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Books by Alumni: Political science and law

image: Class Notes headlineRobert U. Ayres, AB'52, SB'54, Turning Point: An End to the Growth Paradigm (Earthscan). Ayres argues that institutions in today's global economy are incapable of delivering social welfare to the majority, using evidence that recent economic growth has benefited only a small proportion of the world's population, while social services--health, education, and security--are under enormous stress.

Judith A. Baer, AM'71, PhD'74, Our Lives Before the Law: Constructing a Feminist Jurisprudence (Princeton University Press). Baer critiques contemporary feminist legal scholarship, gives a feminist analysis of several legal issues, and offers a feminist interpretation of key elements of conventional political theory.

Eve Darian--Smith, PhD'95, Bridging Divides: The Channel Tunnel and English Legal Identity in the New Europe (University of California Press). Darian--Smith explores the symbolism of the tunnel that connected Great Britain to the European mainland in 1994, addressing questions of shifting geography, nationalism, post--colonialism, and legal autonomy.

Thomas P. Gallanis, JD'90; Kimberley Dayton; and Molly Wood, Elder Law: Readings, Cases, and Materials (Anderson Publishing). This text provides a comprehensive introduction to the legal issues facing individuals and American society as the population ages.

Varun Gauri, AB'88, School Choice in Chile: Two Decades of Educational Reform (University of Pittsburgh Press). Gauri argues that the decentralization and privatization of Chilean schools under the Pinochet regime of the early 1980s was not successful, despite the provision of vouchers for parental choice of schools and the administration of schools by local municipalities.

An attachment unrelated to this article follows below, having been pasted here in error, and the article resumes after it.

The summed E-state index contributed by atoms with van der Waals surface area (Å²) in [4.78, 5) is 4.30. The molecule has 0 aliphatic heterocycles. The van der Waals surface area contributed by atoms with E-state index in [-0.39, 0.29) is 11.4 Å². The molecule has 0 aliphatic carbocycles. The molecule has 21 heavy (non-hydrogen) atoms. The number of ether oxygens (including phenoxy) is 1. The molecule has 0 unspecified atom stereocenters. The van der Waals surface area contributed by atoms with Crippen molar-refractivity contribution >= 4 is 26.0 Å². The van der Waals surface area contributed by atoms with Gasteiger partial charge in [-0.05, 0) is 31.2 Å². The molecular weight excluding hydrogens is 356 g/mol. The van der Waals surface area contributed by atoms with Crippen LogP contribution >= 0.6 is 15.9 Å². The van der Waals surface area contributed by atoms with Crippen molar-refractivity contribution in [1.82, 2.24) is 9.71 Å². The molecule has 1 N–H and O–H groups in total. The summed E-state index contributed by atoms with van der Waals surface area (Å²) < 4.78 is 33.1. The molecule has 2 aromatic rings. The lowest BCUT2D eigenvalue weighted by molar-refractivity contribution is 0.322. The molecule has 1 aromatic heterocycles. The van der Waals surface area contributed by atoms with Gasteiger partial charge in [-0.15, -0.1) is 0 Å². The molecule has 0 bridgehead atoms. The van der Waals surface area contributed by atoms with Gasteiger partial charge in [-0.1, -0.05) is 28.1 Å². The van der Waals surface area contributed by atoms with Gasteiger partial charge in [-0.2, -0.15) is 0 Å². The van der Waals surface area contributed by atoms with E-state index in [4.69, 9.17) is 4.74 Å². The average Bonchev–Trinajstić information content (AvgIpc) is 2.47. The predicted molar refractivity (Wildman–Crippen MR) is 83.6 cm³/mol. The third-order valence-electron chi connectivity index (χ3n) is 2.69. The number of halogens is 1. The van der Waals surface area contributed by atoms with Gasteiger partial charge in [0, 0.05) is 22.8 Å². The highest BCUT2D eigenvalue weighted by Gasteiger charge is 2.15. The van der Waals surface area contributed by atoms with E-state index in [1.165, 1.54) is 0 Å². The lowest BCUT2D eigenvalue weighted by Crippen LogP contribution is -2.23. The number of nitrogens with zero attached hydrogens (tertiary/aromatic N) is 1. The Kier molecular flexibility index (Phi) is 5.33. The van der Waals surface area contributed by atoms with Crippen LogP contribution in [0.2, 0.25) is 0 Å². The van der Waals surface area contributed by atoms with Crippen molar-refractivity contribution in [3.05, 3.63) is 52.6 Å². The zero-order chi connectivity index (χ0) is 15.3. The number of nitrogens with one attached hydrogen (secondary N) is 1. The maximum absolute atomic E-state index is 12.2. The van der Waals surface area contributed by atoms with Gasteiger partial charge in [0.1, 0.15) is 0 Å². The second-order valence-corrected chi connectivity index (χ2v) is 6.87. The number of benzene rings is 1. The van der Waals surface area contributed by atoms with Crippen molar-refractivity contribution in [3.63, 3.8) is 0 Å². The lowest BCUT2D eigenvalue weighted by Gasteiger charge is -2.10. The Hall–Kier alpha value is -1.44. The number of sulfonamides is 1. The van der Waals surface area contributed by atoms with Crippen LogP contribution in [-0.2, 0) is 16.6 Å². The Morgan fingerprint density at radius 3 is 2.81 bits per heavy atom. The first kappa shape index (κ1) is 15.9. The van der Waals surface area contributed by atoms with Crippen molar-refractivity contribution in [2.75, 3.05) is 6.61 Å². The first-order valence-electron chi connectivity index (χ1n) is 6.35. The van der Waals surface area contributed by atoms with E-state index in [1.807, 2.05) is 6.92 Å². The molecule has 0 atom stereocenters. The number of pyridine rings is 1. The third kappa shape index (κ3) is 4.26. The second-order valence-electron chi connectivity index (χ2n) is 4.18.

Efraim Inbar, AM'76, PhD'81, Rabin and Israel's National Security (Woodrow Wilson Center Press/Johns Hopkins University Press). In this study of Yitzhak Rabin's strategic policy, and contributions to Israel's national security, Inbar examines the security challenges Israel has faced over four decades. Using unpublished materials and interviews, including one with Rabin, the book focuses on Israel's relationship with the U.S. and its nuclear status in the Middle East.

Joseph L. Sax, JD'59, Playing Darts With a Rembrandt: Public and Private Rights in Cultural Treasures (University of Michigan Press). Sax examines the rights of private owners of cultural treasures, discussing why private property--despite great public significance--can be hidden away for centuries or destroyed. He argues that these rights are wrong.

Edwin L. Wade, AM'56, Constitution 2000: A Federalist Proposal for the New Century (Let's Talk Sense Publishing Company). This book is a revised and expanded edition, calling for a second Constitutional Convention to adopt and enact needed reforms.

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  DECEMBER 1999

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